Morris focused on the Affymetrix datasets from Michigan and Harvard (see Table 1) in an attempt to generate a meta-analysis of the combined data. He proposed a novel approach to the problem of analyzing two datasets in conjunction, even when they are on different versions of the Affymetrix human chip. Probe sets common to each array were identified and the data were combined for 4,101 different unigenes. Further filtering removed half the genes with the lowest mean expression levels across all samples, as well as genes with small standard deviations across the samples, to leave 1,036 genes for consideration. Multivariable Cox models were constructed for each of the 1,036 probe sets to look for genes providing prognostic information. A total of 26 genes were identified as predictors of patients' survival. Interestingly, none of these genes appeared in the list of the top 100 genes from the Michigan analysis, and only one was mentioned in the Harvard paper.

Two presentations from researchers at GlaxoSmithKline (GSK) also focused on a meta-analysis of the two Affymetrix datasets. They presented slightly different strategies, possibly representing views from research centers on different sides of the Atlantic. Xiwu Lin (GSK Biomedical Data Sciences Group, Collegeville, USA) integrated the data using both gene names and probe-set IDs. Initial principal component analysis revealed the two datasets to be completely non-overlapping, demonstrating the importance of normalization before further integrated analysis. A number of genes were shown to partition patients into groups with a high or low chance of survival, using the tree method for analyzing survival data in relation to significant genes identified by Cox modeling. These genes included NME2 (encoding nucleoside diphosphate kinase B, a protein expressed in non-metastatic cells), B2M2-microglobulin), HSF1 (heat-shock transcription factor 1) and PGK1 (phosphoglycerate kinase 1), the last of which has been recently identified in a number of genomic and proteomic studies as a potential indicator of cancer prognosis. Linda Robb (GSK Statistical Sciences Group, Stevenage, UK) discussed an approach that explores the data using principal component analysis before survival analysis and then uses Cox modeling for each gene to link variables associated with survival. Fisher's combined probability test (Fisher's meta-analysis) was used to combine p-values from the two analyses and to define a new modified p-value for the association of every gene with survival. This resulted in 33 genes with an adjusted p-value < 0.05. Many of these genes were not identified in the original publications.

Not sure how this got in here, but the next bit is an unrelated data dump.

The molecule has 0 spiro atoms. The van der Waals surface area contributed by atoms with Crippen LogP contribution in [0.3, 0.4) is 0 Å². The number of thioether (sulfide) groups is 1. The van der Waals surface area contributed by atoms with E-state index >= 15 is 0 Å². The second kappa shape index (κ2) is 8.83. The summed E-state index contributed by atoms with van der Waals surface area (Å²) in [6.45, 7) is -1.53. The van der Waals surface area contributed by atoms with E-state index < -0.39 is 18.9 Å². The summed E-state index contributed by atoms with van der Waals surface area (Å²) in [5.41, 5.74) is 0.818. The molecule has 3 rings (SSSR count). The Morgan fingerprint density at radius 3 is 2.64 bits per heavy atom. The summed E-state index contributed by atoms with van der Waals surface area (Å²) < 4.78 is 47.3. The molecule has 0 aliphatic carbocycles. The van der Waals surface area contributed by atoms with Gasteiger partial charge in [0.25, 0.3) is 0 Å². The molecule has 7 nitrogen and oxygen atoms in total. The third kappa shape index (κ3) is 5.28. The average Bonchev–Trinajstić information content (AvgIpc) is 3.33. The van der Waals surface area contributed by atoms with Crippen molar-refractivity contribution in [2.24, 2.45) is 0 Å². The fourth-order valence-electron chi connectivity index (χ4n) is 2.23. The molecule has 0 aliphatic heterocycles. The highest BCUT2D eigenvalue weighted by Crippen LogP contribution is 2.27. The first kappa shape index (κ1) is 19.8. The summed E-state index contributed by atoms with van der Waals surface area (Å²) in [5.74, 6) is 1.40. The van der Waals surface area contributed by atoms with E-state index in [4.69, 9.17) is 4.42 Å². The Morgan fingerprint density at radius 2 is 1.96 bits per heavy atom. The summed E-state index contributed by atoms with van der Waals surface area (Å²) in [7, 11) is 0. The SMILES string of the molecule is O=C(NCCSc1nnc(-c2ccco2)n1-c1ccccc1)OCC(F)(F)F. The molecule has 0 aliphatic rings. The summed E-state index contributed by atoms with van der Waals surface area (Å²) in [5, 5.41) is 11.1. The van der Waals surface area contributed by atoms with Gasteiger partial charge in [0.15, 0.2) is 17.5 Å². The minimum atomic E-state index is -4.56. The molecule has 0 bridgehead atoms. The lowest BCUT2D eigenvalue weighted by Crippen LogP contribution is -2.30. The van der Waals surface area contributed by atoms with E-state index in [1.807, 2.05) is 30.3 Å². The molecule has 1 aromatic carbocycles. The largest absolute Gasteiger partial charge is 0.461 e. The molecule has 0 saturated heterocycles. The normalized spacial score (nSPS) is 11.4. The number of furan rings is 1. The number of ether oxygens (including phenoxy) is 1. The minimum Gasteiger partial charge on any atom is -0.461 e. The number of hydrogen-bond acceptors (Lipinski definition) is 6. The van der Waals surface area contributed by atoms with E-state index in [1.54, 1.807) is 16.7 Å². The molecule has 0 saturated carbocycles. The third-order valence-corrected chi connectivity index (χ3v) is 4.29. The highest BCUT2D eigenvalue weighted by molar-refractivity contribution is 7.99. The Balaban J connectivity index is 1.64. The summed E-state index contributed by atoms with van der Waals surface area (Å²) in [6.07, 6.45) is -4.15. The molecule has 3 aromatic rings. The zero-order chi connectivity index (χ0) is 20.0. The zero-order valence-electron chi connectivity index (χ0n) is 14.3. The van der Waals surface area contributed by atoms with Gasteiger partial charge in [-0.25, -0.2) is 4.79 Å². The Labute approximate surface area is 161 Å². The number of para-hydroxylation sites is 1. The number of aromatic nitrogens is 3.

In one of the few presentations that considered the data derived from spotted cDNA arrays (see Table 1), Geoff McLachlan (University of Queensland, Brisbane, Australia), showed evidence from the Stanford and Ontario studies that suggested that clustering of gene-expression data according to prognosis may be a more powerful predictor of disease outcome than current staging systems based on histopathology or extent of disease at presentation. Using the EMMIX-GENE algorithm developed by himself and colleagues, McLachlan was able to identify genes correlated with clinical outcome. As with other analyses presented at the meeting, however, these genes did not appear to overlap well with ones identified in the original publications.